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You would almost feel sorry for the scam artists who chose Irish Water as their phishing bait. Bogus promises of tax back or fake offers of cheap electricity or the lure of free holidays somewhere lovely are one thing, but how many of us would race to give the State’s most toxic utility more information?
The scammers hoped there would be loads of us when they targeted Irish Water customers as recently as last week with a hoax email seeking confidential details. The email looked pretty legit, as emails of this nature are designed to do. It claimed Irish Water was performing annual account maintenance and needed more information from recipients, who were asked to follow links that would take them to a dodgy site.
Although the utility being used as bait was new, the phishing scam is anything but. It is among the most common frauds around, and you really should not allow yourself to be caught out. A good rule of thumb is to ignore all emails seeking personal or financial data: no reputable company will ever ask for it.
The other rule of thumb is to make sure that if you do follow a link in an email, always, always, look at the address bar of the website you are taken to. It will quickly reveal the bona-fides or otherwise of the correspondence.
Also, never open an attachment from a dubious source. And if you get an unexpected email from an acquaintance with some obscure reference to an attached document they think you might like to see, don’t open that either. It almost certainly contains a virus.
The only problem is the scam website does not own or have any connection to any of the properties it has listed on the site. They take your booking, and you transfer money to their bank account, but when you arrive at your destination the address is either completely fake or it does exist but the people living in the property have no idea what you are talking about.
The easiest way to avoid being conned in this way is to use well-established, reputable sites. Never use Western Union any money-wiring service, unless you actually know the person you are sending the money to.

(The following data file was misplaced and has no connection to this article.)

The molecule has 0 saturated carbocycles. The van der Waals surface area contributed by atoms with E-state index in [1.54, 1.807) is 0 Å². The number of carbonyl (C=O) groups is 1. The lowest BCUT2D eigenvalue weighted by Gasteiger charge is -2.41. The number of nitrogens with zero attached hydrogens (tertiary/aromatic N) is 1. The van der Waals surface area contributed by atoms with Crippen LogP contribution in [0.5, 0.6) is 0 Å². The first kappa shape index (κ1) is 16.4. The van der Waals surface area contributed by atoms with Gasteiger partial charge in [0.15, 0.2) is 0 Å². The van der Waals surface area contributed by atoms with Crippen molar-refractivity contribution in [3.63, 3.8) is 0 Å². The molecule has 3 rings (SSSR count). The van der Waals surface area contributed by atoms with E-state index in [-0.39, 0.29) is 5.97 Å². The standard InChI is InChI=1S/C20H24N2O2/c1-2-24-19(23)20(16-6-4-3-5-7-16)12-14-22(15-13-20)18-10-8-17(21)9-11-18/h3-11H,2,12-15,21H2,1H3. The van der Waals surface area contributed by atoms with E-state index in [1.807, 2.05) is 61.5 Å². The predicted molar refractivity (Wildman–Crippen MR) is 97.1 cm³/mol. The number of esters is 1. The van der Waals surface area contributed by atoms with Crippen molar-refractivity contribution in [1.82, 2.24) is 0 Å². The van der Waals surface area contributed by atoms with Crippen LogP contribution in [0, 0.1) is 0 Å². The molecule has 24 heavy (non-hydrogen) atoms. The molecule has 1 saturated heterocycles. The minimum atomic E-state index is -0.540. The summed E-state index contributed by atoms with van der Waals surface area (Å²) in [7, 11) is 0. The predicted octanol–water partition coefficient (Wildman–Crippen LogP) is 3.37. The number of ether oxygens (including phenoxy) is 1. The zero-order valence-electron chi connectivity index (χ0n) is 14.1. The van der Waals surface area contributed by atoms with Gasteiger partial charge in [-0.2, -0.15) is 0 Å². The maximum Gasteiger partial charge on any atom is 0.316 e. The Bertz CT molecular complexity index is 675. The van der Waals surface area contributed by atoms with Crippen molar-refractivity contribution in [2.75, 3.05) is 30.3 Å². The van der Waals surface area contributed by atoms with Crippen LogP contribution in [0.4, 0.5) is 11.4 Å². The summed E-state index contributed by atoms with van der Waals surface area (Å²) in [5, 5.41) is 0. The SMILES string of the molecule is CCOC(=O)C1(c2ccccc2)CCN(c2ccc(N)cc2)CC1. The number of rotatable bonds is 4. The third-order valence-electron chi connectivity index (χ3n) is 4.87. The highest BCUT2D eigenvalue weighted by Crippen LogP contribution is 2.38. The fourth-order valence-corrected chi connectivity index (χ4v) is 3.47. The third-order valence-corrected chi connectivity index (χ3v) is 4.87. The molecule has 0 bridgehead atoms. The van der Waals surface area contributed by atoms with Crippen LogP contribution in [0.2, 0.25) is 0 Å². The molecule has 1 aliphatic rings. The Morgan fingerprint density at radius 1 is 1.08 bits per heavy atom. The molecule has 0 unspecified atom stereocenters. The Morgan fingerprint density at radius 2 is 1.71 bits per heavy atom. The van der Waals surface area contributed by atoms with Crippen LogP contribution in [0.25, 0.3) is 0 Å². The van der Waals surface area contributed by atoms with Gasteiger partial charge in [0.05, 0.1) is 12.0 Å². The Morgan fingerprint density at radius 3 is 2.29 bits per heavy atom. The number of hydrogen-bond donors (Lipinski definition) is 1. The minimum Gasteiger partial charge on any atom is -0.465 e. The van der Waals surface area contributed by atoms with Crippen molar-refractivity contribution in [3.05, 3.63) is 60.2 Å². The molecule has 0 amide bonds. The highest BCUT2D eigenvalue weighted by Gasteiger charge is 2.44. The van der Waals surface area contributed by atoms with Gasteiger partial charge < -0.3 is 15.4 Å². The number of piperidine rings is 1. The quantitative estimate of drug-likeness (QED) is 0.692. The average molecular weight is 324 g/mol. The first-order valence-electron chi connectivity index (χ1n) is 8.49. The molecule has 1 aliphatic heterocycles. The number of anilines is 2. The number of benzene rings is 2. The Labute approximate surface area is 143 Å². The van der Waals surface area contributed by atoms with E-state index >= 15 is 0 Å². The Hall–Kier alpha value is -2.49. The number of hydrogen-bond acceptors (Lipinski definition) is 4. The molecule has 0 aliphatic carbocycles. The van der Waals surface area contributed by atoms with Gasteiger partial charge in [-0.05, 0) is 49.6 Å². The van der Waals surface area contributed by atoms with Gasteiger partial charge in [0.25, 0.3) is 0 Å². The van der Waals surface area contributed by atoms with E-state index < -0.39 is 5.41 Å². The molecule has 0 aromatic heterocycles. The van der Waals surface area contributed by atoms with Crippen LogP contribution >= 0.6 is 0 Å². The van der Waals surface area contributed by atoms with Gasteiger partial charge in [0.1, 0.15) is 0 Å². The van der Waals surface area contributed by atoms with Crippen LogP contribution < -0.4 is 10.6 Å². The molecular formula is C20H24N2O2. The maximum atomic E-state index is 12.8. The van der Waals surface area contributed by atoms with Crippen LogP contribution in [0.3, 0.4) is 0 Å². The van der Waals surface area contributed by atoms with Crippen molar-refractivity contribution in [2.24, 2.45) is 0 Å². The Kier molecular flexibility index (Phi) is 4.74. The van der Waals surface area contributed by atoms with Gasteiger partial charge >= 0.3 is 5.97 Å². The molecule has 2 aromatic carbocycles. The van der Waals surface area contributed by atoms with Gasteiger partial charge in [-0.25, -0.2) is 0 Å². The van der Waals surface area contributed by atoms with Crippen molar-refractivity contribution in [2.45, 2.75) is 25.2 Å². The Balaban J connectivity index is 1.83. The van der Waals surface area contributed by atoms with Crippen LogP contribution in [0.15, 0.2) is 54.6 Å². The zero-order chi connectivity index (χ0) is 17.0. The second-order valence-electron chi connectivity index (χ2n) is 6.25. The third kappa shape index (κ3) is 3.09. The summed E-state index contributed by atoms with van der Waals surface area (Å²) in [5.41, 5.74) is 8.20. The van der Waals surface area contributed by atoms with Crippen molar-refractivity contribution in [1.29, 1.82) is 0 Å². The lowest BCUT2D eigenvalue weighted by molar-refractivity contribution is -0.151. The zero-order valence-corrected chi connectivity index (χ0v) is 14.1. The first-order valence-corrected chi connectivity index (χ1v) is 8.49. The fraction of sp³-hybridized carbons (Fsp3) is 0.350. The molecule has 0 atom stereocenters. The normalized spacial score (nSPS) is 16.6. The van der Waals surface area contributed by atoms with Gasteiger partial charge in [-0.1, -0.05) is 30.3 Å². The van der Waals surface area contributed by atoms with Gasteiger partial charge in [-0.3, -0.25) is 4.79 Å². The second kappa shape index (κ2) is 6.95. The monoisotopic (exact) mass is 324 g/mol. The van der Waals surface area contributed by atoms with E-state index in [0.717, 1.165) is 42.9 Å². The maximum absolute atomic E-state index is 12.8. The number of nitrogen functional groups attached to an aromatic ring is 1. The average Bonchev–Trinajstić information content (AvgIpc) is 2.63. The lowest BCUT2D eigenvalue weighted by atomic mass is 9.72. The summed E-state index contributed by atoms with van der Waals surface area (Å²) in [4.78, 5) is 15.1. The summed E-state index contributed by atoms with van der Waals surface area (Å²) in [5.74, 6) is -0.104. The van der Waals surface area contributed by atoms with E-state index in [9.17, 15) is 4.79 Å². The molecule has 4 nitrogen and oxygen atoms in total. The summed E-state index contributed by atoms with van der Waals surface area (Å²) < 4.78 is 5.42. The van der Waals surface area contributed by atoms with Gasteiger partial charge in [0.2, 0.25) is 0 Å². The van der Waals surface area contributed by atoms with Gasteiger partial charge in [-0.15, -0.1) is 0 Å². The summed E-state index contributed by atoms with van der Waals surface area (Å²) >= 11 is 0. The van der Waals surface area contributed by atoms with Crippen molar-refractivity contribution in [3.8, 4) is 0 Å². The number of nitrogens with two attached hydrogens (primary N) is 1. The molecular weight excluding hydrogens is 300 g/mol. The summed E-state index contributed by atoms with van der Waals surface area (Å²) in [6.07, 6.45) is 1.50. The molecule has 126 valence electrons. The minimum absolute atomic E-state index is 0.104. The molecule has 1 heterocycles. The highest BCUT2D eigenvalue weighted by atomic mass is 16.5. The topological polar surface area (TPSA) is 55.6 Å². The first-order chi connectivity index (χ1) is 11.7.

Never transfer money to a stranger’s bank account. Having the Bic and Iban number of a person you are dealing with might seem more secure than wiring money but it is not. Criminals buy up dormant accounts on the dark web and use them to collect buckets of cash before transferring it to untraceable accounts. Before making bookings, google websites to see if anyone has had a negative experience of the site and run it through scam madviser.com. This service is not perfect but it will alert you to the dodgiest of websites.
And make payments using only PayPal or your credit cards. If you follow this advice, and things go wrong, at least you have some comeback. If you transfer money, you are on your own.
All sorts of psychology is at play here. The mail is addressed to a named individual and comes from a named employer. Staff are much more likely to act on the instructions of their boss than a random stranger or some Arabian princess with a suitcase full of oil money.
The FBI’s internet crime centre has been investigating “business email compromise” scams over the past couple of years. By its estimate, nearly 10,000 companies have been hit in the past two years, with cumulative losses of as much as €1 billion. And that is just what the authorities are aware of. Given the reluctance many people have about admitting they have been conned, it is likely the losses are much higher. And given the relative newness of the scam and its cleverness, more people are likely to be duped in the months and years ahead. Make sure you are not one of them.